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Press Room

Giving A Voice To The Voiceless: “Pillars Of Hope” Presidential Initiative To Tackle Human Trafficking

Chris Johnson, Policy Director , Washington Attorney General’s Office and Judy McKee, NAGTRI Program Manager

Washington Attorney General Rob McKenna launched his NAAG presidential initiative at a June 23 kick-off meeting at the Drake Hotel in Chicago, Ill., one day after his induction as NAAG president. Focused on human trafficking, the initiative, called “Pillars of Hope,” has four main objectives to help stem this fast-growing crime: Gather more data that will track state arrests and prosecutions; raise awareness to reduce the demand; promote strong state statutes and forceful state prosecutions; and mobilize communities to increase care for victims.

North Carolina Attorney General and NAAG Immediate Past President Roy Cooper convened the meeting by commenting that the presence of a number of Attorneys General in the audience emphasized the importance of the initiative. In attendance were Connecticut Attorney General George Jepsen, Idaho Attorney General Lawrence Wasden, Maine Attorney General William Schneider, Oregon Attorney General John Kroger, Utah Attorney General Mark Shurtleff, Vermont Attorney General William Sorrell, West Virginia Attorney General Darryl McGraw, and Wisconsin Attorney General J.B. Van Hollen. Approximately 70 other state and federal officials, victim advocates, and stakeholders from across the country were also present.

Making the Case: NAAG Commitment and Overview

Attorney General McKenna began his remarks by recounting two stories from Washington regarding children who had become entrapped in sex trafficking. He reminded audience members of the statistics: that human trafficking is a $32 billion global industry and is the fastest growing and second largest criminal activity in the world, tied with arms and drug dealing. The 2010 State Department Trafficking in Persons (TIP) Report estimated that 12.3 million adults and children are trafficked across international borders.[1]

According to UNICEF, included in that number are as many as 2 million children subjected to prostitution in the global commercial sex trade. It is estimated that 76 percent of transactions for sex with underage girls start on the Internet. He lauded the work of the Polaris Project, commenting that it is a model example of the collaboration and strategic partnerships that he has in mind as NAAG members leverage their unique “convening” powers for this initiative.

“Traffickers use modern slavery to victimize the voiceless – including millions of children – and don’t respect state, national or international borders,” McKenna said. “State attorneys general are in a unique position to rally public support for combating traffickers, while using our legal expertise to help protect the vulnerable. That’s what this initiative is about.”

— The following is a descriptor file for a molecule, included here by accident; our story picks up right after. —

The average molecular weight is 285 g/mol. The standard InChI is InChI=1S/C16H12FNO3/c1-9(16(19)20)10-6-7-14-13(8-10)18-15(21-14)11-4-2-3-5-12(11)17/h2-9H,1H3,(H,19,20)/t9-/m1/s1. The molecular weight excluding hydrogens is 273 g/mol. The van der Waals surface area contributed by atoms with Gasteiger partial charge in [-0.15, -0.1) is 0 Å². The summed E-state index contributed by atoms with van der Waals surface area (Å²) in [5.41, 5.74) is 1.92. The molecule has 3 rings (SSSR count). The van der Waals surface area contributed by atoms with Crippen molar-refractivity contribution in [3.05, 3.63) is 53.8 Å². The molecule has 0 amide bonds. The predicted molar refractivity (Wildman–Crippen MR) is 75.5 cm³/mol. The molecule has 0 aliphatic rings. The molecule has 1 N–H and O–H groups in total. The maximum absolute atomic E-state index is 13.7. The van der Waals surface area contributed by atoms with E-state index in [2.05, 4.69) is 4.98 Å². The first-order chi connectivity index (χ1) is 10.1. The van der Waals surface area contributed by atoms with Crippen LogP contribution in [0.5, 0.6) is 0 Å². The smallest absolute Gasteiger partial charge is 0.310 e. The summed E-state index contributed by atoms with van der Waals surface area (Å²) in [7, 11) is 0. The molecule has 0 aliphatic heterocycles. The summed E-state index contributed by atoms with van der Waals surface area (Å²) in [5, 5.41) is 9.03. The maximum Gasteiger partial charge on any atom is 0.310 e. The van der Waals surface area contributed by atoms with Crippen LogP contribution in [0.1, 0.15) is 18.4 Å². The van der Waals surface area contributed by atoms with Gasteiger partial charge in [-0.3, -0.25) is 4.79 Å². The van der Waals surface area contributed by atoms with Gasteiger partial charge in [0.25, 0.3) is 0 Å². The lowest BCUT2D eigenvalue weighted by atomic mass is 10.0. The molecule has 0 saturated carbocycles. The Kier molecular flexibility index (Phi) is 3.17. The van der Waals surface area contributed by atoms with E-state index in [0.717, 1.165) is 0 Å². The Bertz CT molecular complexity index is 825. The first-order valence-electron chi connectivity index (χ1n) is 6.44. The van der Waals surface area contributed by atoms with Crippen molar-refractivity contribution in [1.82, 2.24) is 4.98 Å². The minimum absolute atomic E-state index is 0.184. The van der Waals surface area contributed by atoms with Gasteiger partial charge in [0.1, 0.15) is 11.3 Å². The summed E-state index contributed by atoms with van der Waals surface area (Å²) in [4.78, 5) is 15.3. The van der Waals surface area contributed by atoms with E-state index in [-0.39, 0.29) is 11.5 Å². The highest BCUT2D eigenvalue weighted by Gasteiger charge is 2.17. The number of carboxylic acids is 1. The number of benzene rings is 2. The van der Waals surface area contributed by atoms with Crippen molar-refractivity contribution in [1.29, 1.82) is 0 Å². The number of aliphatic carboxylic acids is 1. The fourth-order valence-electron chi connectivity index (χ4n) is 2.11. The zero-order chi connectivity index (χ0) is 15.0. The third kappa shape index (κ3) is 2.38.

Ken Thompson, senior vice-president of Lexis-Nexis, a corporation active in fighting human trafficking, moderated the panel discussion that followed Attorney General McKenna’s introductory remarks.

Holding Traffickers Accountable

In her presentation, Massachusetts Attorney General Martha Coakley noted that her state did not yet have human trafficking legislation although she was hopeful that the state Senate would soon pass a proposed bill and send it to the governor for his signature. Attorney General Coakley’s office studied several model bills in crafting the bill proposed to the legislature and determined that there were essential elements that had to be included to ensure that victims are protected and traffickers are held to account. There had to be a strong criminal aspect, appropriate definitions of labor and sex trafficking, enhanced penalties for traffickers of minor prostitutes, and strong data collection. She also noted that a separate bill has been introduced that would include a safe harbor provision for minors involved in prostitution. This bill would ensure that minors be treated as victims, not defendants, and be eligible for services from the state. Attorney General Coakley also emphasized the need for training of state law enforcement, prosecutors, and judges so that there is increased awareness of the signs of trafficking and an understanding of the complexities involved in prosecution.

Federal and State Partnerships

Alice Hill, senior counselor to the U.S. Department of Homeland Security (DHS) Secretary Janet Napolitano, commented on the importance of collaboration and cooperation between and among all jurisdictions in stopping the crime of human trafficking. Noting DHS Secretary Napolitano’s initiative to coalesce DHS resources to tackle this issue, Ms. Hill also emphasized the challenges, particularly in providing appropriate services for the victims of trafficking. Successful prosecution of traffickers requires the active participation of empowered victims to speak out about their abuse and trauma. Ms. Hill also noted the need for more training for first responders and pointed out that web-based training for law enforcement is available through the Federal Law Enforcement Training Center. Although there is difficulty in gathering solid statistics on the extent of human trafficking, Ms. Hill did note that one statistic showed that the cities requesting the most Continued Presence status for international victims of trafficking last year were Honolulu, New York City, Tampa, Miami, Los Angeles, Newark, San Francisco, Houston, and Chicago.